Clean Slate Expungement Law Basics

In the past, Michigan allowed the expungement of one qualifying felony conviction, so long as the applicant didn’t have more than two misdemeanors on his/her criminal record, or expunge two qualifying misdemeanor convictions, so long as the two misdemeanor convictions were the only criminal history for the applicant. Not nearly enough people with criminal convictions exercised their rights to expungement. The Clean Slate expungement law radically changes how a criminal expungement occurs. In the past, a person would file an application to remove the criminal conviction with a court. There would be a hearing before the judge. The Clean Slate expungement law creates an automatic expungement system for qualifying criminal convictions, in other words, no application is filed in court and there is no hearing before a judge. However, Clean Slate still allows the application procedure, like in the past. Under the Clean Slate expungement law, if a person is convicted of a qualifying crime, then the person experiences several years of crime-free life, the conviction will be expunged automatically, or it falls off of the person’s criminal history.

Clean Slate and The Bad Part

After waiting for over a year, the Clean Slate expungement law was passed and signed.  Clean Slate expungement law has generated a lot of media coverage in Michigan, most appealing to me and many of my clients was the idea of increasing the number of convictions that may be expunged.  The current statute allows people with 1 felony and 2 misdemeanor convictions to expunge the felony.  The media coverage touted that Clean Slate would increase the expugnable offenses to 3 felonies.  These media stories created a lot of hope in people who are struggling with the ramifications associated with criminal convictions.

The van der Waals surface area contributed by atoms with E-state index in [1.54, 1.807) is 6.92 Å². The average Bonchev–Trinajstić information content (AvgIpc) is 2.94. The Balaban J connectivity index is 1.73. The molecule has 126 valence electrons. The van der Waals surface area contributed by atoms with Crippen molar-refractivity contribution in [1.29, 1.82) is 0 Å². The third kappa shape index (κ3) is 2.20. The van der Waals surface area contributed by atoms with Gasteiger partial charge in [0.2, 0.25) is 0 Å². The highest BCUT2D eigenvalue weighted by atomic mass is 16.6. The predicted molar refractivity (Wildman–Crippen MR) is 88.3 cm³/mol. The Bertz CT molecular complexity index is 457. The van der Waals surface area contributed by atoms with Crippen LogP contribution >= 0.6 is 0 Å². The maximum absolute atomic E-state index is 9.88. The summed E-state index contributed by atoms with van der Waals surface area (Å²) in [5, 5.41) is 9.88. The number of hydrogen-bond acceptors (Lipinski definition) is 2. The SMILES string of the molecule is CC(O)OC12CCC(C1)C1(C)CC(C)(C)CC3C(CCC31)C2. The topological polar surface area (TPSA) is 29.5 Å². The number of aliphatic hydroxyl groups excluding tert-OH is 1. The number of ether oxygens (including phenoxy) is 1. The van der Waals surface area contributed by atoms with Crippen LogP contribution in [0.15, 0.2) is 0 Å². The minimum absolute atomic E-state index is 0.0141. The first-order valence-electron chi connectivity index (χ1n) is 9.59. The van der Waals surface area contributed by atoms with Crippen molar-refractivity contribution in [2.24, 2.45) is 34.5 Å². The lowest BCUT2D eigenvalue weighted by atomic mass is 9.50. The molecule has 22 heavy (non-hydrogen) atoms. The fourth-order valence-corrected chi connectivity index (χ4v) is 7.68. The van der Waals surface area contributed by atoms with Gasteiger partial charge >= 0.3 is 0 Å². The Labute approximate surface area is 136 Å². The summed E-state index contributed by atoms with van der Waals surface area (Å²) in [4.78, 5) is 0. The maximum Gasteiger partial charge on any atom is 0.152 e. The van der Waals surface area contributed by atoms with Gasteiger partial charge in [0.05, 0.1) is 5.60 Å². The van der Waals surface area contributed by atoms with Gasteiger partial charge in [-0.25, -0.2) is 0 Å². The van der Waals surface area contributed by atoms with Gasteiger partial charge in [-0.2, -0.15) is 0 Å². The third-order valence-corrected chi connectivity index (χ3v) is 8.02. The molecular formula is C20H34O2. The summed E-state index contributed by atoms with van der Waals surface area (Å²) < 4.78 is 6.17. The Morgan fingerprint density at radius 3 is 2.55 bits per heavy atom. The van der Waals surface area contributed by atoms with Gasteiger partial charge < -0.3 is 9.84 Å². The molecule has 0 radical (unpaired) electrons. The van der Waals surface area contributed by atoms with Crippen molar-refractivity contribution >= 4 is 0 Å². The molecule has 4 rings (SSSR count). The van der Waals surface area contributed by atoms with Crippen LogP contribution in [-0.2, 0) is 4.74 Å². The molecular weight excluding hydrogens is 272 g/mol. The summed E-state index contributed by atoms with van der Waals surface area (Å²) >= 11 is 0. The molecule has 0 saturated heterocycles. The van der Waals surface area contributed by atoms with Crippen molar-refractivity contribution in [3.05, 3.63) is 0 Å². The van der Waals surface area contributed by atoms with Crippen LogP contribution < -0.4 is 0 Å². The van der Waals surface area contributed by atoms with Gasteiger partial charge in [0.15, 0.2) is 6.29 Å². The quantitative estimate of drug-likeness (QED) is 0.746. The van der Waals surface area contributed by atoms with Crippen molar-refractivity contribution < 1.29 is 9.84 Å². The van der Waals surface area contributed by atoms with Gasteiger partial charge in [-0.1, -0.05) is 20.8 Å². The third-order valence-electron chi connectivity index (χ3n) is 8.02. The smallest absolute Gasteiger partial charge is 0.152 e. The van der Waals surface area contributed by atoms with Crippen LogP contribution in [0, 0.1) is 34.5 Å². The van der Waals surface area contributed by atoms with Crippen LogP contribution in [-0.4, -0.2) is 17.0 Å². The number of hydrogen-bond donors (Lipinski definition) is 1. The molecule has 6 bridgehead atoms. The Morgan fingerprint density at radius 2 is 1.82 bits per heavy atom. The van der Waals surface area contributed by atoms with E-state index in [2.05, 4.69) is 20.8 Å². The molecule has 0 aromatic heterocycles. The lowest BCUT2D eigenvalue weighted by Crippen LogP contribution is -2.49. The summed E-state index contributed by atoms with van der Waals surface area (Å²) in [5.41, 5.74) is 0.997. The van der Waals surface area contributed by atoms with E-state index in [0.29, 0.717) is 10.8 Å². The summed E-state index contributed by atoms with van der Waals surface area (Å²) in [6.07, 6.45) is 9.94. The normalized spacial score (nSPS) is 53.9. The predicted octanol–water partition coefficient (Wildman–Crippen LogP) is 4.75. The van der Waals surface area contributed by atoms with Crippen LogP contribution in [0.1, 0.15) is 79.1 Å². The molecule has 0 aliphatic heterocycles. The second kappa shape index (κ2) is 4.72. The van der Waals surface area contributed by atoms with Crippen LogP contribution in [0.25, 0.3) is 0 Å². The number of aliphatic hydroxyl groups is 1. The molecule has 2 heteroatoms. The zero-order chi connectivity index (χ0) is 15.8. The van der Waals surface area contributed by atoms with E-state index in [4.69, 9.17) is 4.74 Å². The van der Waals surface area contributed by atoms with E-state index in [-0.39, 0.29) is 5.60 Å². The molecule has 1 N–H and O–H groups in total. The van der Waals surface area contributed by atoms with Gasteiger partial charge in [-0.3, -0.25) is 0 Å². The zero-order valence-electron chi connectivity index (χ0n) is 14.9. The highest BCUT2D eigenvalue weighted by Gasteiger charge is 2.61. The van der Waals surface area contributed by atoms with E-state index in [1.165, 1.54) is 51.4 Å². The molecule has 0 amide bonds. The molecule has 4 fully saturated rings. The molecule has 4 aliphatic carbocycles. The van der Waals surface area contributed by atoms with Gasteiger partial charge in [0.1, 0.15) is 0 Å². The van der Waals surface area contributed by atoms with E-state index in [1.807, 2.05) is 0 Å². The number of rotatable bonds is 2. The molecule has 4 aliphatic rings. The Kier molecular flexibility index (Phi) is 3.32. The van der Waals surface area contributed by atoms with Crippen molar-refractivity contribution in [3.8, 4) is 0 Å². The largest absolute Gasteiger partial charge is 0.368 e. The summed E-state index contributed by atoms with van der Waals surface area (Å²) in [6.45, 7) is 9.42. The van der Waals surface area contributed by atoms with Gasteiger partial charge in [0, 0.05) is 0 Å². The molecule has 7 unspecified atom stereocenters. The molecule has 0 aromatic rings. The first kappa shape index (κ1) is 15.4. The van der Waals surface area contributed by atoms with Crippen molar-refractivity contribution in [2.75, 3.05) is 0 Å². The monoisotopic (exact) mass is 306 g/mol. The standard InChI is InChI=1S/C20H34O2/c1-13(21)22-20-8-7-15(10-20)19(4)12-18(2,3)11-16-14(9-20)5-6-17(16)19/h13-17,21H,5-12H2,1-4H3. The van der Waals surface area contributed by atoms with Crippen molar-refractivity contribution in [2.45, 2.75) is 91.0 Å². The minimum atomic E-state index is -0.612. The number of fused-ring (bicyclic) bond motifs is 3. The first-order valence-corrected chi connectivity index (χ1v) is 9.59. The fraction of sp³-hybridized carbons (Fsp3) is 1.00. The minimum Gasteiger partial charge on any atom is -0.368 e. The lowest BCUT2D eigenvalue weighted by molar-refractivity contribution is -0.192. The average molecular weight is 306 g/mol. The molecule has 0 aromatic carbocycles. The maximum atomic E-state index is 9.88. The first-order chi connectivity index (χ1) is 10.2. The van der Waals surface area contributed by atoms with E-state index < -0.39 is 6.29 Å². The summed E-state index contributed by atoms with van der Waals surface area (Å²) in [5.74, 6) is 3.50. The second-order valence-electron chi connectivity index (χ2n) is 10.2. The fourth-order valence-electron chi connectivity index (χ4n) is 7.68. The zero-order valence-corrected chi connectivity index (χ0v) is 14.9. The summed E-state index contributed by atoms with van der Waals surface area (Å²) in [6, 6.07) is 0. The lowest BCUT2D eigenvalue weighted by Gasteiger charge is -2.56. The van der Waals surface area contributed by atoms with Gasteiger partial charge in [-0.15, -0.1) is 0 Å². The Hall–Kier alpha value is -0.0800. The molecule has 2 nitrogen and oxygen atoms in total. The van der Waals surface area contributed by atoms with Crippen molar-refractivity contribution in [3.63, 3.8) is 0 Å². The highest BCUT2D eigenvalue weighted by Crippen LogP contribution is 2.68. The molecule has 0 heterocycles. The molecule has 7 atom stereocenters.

When the bills passed, I printed them out and enthusiastically dug in.  What I found was profoundly disappointing.  Clean Slate will likely help very few people with criminal convictions right now. Clean Slate creates automatic expungement that will only apply to a person’s last conviction.  If someone has a criminal conviction, then they are convicted of a subsequent crime, the subsequent criminal conviction will lock the first conviction and render it ineligible for expungement. For Example: 

1993 Misdemeanor conviction

1995 Felony conviction

2004 Misdemeanor conviction

2021 File for expungement of the 1995 Felony conviction. 

The 1995 Felony conviction is ineligible for expungement because of the 2004 misdemeanor conviction.  MCL 780.621(4)(c).  What Clean Slate does is create a system where convictions will fall off or are automatically expunged, over varying amounts of time, but only if there are no subsequent convictions since the last conviction.  The Clean Slate expungement law does not allow attorneys and their clients to hop over the last conviction and expunge an earlier conviction.  The promise of 3 expungable felonies is only true for people in the future, not the people with felony convictions today.  If you are interested in reading the troublesome statute, you can view the statute here.  Click Here.  MCL 780.621d(4)(c).